Your customers' online product research doesn't end when they enter your store. Here are some ideas to use that to your advantage.
Online reviews are an increasingly critical piece of a buyer's journey, This means retailers should be taking advantage of reviews while customers are physically in their store.
In a Pew Research Center study, about 82 percent of U.S. adults said they read customer ratings or reviews online at least occasionally before they buy an item for the first time, and of those, 40 percent said they read them first always or almost always. While that may not surprise you, many consumers first look online for reviews but then physically go to the store to make the purchase.
According to the 2017 Retail Dive Consumer Survey, two-thirds of the people it surveyed research products online at least sometimes before shopping for them in a physical store, with nearly half of them saying they do this often or always.
However, the reverse is also true: Some consumers will go to a store to get a feel for a product before later buying it online. That means stores must continually find ways to entice consumers both online and off.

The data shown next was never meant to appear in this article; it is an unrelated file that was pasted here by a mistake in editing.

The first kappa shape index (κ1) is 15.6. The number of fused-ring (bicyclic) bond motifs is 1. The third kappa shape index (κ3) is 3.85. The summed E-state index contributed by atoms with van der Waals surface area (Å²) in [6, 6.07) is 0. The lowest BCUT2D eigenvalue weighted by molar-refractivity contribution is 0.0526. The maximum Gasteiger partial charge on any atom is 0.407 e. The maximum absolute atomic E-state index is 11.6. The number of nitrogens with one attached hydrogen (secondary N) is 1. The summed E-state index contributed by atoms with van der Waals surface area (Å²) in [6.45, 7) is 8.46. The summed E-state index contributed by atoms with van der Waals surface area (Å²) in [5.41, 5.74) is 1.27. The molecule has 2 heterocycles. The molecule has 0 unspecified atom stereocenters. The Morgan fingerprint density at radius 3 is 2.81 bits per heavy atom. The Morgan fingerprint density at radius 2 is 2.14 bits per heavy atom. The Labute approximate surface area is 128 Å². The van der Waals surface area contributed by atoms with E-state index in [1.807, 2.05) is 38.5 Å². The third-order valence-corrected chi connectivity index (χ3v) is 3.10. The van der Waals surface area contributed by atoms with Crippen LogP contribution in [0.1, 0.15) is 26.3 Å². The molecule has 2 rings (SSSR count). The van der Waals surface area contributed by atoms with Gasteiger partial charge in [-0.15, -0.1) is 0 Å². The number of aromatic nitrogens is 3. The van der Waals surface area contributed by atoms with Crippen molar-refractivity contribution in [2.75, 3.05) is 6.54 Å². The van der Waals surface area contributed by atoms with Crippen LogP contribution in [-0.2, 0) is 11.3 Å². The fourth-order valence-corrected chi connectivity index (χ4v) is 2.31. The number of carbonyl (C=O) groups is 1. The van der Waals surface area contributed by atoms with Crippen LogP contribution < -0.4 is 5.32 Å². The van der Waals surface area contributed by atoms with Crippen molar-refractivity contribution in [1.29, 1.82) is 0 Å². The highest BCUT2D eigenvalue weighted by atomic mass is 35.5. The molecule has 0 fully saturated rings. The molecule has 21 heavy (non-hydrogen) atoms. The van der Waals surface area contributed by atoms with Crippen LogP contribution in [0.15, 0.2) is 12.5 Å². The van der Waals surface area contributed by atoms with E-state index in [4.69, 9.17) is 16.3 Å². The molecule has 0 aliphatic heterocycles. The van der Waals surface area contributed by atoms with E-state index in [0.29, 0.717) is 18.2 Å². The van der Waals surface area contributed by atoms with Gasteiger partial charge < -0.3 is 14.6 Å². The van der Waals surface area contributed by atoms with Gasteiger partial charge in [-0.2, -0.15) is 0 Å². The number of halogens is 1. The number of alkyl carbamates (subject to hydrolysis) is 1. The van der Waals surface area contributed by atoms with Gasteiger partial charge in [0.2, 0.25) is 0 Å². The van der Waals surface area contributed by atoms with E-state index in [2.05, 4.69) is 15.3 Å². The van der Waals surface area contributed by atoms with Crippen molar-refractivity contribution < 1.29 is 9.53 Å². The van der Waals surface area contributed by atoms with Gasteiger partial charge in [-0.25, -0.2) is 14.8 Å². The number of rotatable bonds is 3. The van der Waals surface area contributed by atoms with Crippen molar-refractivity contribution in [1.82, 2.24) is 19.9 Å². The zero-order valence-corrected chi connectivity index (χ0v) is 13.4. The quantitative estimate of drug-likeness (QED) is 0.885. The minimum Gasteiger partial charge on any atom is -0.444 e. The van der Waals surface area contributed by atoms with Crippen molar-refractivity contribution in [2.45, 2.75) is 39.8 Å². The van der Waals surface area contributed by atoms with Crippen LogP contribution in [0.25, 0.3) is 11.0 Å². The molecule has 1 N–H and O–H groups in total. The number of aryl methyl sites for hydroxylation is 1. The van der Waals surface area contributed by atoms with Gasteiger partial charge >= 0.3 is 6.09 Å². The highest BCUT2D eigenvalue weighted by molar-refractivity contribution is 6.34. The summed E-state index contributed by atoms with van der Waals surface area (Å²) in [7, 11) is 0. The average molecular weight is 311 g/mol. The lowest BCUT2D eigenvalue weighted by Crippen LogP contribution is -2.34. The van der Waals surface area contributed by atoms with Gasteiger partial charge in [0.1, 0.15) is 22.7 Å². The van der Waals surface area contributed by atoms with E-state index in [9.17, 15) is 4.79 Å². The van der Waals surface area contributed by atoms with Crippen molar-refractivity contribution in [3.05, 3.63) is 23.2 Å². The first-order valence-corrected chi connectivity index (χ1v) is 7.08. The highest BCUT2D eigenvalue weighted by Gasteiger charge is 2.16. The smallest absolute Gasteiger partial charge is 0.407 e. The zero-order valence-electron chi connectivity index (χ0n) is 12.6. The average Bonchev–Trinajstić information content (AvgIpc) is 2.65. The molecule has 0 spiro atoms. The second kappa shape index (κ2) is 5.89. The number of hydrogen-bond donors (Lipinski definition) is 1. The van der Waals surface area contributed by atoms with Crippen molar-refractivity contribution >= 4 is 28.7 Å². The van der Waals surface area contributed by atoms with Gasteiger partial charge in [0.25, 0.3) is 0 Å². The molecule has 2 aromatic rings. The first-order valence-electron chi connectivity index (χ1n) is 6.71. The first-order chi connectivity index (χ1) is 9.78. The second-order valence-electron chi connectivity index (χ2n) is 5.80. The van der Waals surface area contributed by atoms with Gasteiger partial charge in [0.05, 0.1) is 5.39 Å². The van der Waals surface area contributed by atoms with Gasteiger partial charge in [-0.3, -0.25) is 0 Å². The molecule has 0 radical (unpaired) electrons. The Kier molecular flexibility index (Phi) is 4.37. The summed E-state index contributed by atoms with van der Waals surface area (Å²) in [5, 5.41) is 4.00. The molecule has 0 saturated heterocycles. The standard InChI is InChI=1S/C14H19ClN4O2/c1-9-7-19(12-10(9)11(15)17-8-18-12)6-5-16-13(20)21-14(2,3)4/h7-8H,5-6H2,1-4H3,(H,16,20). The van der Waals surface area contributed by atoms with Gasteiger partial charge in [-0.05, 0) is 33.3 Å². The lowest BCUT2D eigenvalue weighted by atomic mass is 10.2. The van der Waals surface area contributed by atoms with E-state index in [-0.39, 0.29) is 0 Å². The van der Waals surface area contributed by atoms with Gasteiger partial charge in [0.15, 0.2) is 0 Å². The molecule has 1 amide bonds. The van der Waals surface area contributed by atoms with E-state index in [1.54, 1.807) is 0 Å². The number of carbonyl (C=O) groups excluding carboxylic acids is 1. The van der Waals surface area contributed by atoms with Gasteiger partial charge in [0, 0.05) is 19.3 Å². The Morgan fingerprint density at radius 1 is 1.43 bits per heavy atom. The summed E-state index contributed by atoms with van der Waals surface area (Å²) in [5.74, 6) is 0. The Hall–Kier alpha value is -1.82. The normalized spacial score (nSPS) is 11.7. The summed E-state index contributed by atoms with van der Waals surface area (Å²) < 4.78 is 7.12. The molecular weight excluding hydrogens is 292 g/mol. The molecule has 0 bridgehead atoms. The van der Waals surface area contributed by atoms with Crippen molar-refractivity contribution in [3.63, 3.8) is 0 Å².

Reaching in-store shoppers with reviews
Shoppers don't put their phones away or stop researching your products while wandering your aisles. With that in mind, stores are making it easier for customers to read reviews while they shop. Display reviews within your app so consumers don't have to leave to get the information they seek. After reading some reviews, your buyer can click on (or walk to) the desired item and purchase it.
Naturally, you must include mobile-friendly access to reviews on your website too. Retailers with physical locations may also post reviews on print advertisements or digital displays in the store. Nordstrom has even added touchscreens to the fitting rooms so customers can see Instagram photos and online reviews of the products.
Another way to reach consumers as they wander your aisles is through a beacon. Stores might ping a browsing customer to inform them the items they are viewing are on sale for that day only, or display some reviews of the products customers are considering.
An apt example of app use is Target, which will show you a map of its store and highlight where to find the item you seek. Combined with beacons, Target's app can show products it has in stock that are trending online. Of course, the app will tell you what's on sale when you wander into electronics and will soon re-sort your shopping list as you move around the store. It even allows you to request help through the app so a Target team member can meet you where you are standing.
All of this may sound creepy, but 78 percent of consumers say they are more likely to buy if a retailer is targeting their interests or wants. So, can your store find a way to incorporate online reviews into the online and physical shopping experience?